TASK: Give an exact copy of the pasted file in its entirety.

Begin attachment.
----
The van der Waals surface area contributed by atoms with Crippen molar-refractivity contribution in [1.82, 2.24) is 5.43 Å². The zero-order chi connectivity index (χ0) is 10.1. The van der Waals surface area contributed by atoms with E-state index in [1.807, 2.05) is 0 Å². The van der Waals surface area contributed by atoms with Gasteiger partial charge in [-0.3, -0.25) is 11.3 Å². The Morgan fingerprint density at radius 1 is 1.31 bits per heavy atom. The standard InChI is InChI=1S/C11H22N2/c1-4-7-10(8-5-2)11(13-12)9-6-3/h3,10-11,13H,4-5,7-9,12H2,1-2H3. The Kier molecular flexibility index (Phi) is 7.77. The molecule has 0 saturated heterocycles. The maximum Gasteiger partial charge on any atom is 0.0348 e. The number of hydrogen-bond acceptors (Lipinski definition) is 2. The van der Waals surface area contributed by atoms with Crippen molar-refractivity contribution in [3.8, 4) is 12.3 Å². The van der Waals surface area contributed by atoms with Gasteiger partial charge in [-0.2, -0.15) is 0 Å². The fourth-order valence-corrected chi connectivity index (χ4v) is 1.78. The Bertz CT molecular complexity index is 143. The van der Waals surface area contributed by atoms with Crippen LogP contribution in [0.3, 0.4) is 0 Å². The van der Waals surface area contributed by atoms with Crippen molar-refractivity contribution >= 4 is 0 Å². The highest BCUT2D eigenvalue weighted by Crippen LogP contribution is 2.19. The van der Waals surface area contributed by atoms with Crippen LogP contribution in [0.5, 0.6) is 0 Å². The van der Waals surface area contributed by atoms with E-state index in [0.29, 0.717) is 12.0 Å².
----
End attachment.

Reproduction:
The van der Waals surface area contributed by atoms with Crippen molar-refractivity contribution in [1.82, 2.24) is 5.43 Å². The zero-order chi connectivity index (χ0) is 10.1. The van der Waals surface area contributed by atoms with E-state index in [1.807, 2.05) is 0 Å². The van der Waals surface area contributed by atoms with Gasteiger partial charge in [-0.3, -0.25) is 11.3 Å². The Morgan fingerprint density at radius 1 is 1.31 bits per heavy atom. The standard InChI is InChI=1S/C11H22N2/c1-4-7-10(8-5-2)11(13-12)9-6-3/h3,10-11,13H,4-5,7-9,12H2,1-2H3. The Kier molecular flexibility index (Phi) is 7.77. The molecule has 0 saturated heterocycles. The maximum Gasteiger partial charge on any atom is 0.0348 e. The number of hydrogen-bond acceptors (Lipinski definition) is 2. The van der Waals surface area contributed by atoms with Crippen molar-refractivity contribution in [3.8, 4) is 12.3 Å². The van der Waals surface area contributed by atoms with Gasteiger partial charge in [-0.2, -0.15) is 0 Å². The fourth-order valence-corrected chi connectivity index (χ4v) is 1.78. The Bertz CT molecular complexity index is 143. The van der Waals surface area contributed by atoms with Crippen LogP contribution in [0.3, 0.4) is 0 Å². The van der Waals surface area contributed by atoms with Crippen molar-refractivity contribution >= 4 is 0 Å². The highest BCUT2D eigenvalue weighted by Crippen LogP contribution is 2.19. The van der Waals surface area contributed by atoms with Crippen LogP contribution in [0.5, 0.6) is 0 Å². The van der Waals surface area contributed by atoms with E-state index in [0.29, 0.717) is 12.0 Å².